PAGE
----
It’s amazing how I can still be surprised to discover films starring legends that I haven’t heard of. Katharine Hepburn’s led the way in both light comedy and stirring dramas, so why haven’t I heard of A Woman Rebels (1936). Hepburn stars as a Victorian feminist with a child born out of wedlock. That sounds pretty scandalous for a film post-Code. If anyone can play a crusading Victorian feminist it’s Hepburn, which is more than enough to get my attention. You can watch Hepburn star as A Woman Rebels on January 19th at 8:45am.
I’m a soft touch for wacky marriage movies. Two characters who, through a series of machinations, are either married by accident or have to pretend to be in domestic bliss always capture my attention. Honeymoon for Three (1941) looks to follow the latter formula with George Brent as a novelist who pretends to be married to his secretary (Ann Sheridan) to keep his fans under control. I’m not sure how the logic works there, but I’m eager to find out. Sheridan hasn’t dazzled me with her acting despite being labeled as the “Omph Girl,” but I enjoy Brent when he’s being the light Lothario. You can make it a Honeymoon for Three on January 20th at 10:30am.
Beyond a Reasonable Doubt (1956) was another film I thought appeared on a previous list. Dana Andrews, like Katharine Hepburn is a chameleon, playing in both romantic dramas, comedy and thrillers. Here he plays a novelist who frames himself to show how circumstantial evidence is, well, circumstantial. Okay, the plot sounds like it would easily undo itself on an episode of Law & Order, but you can’t beat the pairing of Andrews and Joan Fontaine. Beyond a Reasonable Doubt airs January 22nd during an evening devoted to Dana Andrews at 1:15am.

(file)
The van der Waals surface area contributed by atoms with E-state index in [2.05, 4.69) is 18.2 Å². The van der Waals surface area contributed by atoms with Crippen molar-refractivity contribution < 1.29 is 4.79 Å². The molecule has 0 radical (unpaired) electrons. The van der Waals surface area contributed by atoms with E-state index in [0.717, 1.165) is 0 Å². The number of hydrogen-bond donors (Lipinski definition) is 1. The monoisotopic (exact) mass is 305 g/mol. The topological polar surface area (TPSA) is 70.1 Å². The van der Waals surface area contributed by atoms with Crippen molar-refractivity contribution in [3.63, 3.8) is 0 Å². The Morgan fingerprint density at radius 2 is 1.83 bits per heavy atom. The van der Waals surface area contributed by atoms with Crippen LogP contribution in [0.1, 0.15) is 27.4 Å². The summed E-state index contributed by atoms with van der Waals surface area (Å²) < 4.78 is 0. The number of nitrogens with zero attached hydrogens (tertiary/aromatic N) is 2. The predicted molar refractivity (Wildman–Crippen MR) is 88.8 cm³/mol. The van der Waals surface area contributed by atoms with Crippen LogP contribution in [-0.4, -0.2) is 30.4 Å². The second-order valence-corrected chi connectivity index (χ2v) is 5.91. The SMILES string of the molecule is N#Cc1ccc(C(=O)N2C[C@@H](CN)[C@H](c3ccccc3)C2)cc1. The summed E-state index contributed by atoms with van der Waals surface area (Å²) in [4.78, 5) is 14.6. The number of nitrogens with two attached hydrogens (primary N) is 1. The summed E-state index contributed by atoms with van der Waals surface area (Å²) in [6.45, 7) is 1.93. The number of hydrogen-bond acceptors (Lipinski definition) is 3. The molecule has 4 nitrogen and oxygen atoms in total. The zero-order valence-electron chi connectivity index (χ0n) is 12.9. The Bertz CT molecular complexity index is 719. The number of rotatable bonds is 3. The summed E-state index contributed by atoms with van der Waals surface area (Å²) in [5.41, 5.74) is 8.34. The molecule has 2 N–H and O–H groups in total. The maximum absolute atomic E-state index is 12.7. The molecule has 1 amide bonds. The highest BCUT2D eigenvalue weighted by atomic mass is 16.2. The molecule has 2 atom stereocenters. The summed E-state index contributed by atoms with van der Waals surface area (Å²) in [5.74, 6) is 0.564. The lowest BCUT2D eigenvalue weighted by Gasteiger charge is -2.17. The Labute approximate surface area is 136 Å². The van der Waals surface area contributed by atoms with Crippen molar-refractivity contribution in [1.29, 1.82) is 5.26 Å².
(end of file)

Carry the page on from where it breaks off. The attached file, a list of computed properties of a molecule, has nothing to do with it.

I can’t really say what enticed me to add They Were Sisters (1945) this month. There’s nothing better than a man with a smooth voice, and one of the classic era’s best is James Mason, the film’s star. He anchors this story of three sisters suffering a variety of marital problems. I’m a fan of soapy melodramas, so that looks to be another reason this pops up on the list. Find out why They Were Sisters on January 23rd at 10pm during an evening devoted to the films of James Mason.
Actress Jane Wyman is TCM’s Star of the Month and I’ll confess I’m not too keen on her acting. She tended to play “everywomen” and I’ve always found her too plain to really enjoy. But maybe I’m just watching the wrong movies? Kiss in the Dark (1949) stars Wyman and my favorite, David Niven. Niven plays a concert pianist who comes into owning an apartment with a bunch of crazies. Ordinarily I’d assume this is a horror film but it’s a comedy. Niven’s always fun as an uptight neurotic and Wyman is described as “perky” on the TCM guide. You can snag a Kiss in the Dark on January 27th at 8:15am.
My main reason for putting Coma (1978) on this list: Genevieve Bujold. Seriously, I’ve adored Bujold since she was Anne Boleyn in Anne of the Thousand Days (1969) and I’ll give anything she stars in a watch. I made time to see Earthquake (1974) at the TCM Film Festival because she was in it! Coma stars her and Michael Douglas as doctors trying to figure out why people are mysterious dying and bodies are disappearing. The film’s also directed a guy named Michael Crichton, maybe you’ve heard of him? Coma airs January 29th at 4:30am.
The TCM Trio
La La Land director Damien Chazelle is the TCM Guest Progammer on the 18th, and he’ll be taking you on a journey just as lyrical as his film. First, Catherine Deneuve is a pregnant woman pining for love in The Umbrellas of Cherbourg (1964) at 10pm. Then, Judy Garland and Margaret O’Brien learn and love in Meet Me in St. Louis (1944) at midnight. And finally, Charlie Chaplin tries to gain the love of a blind flower seller in City Lights (1931) at 2am.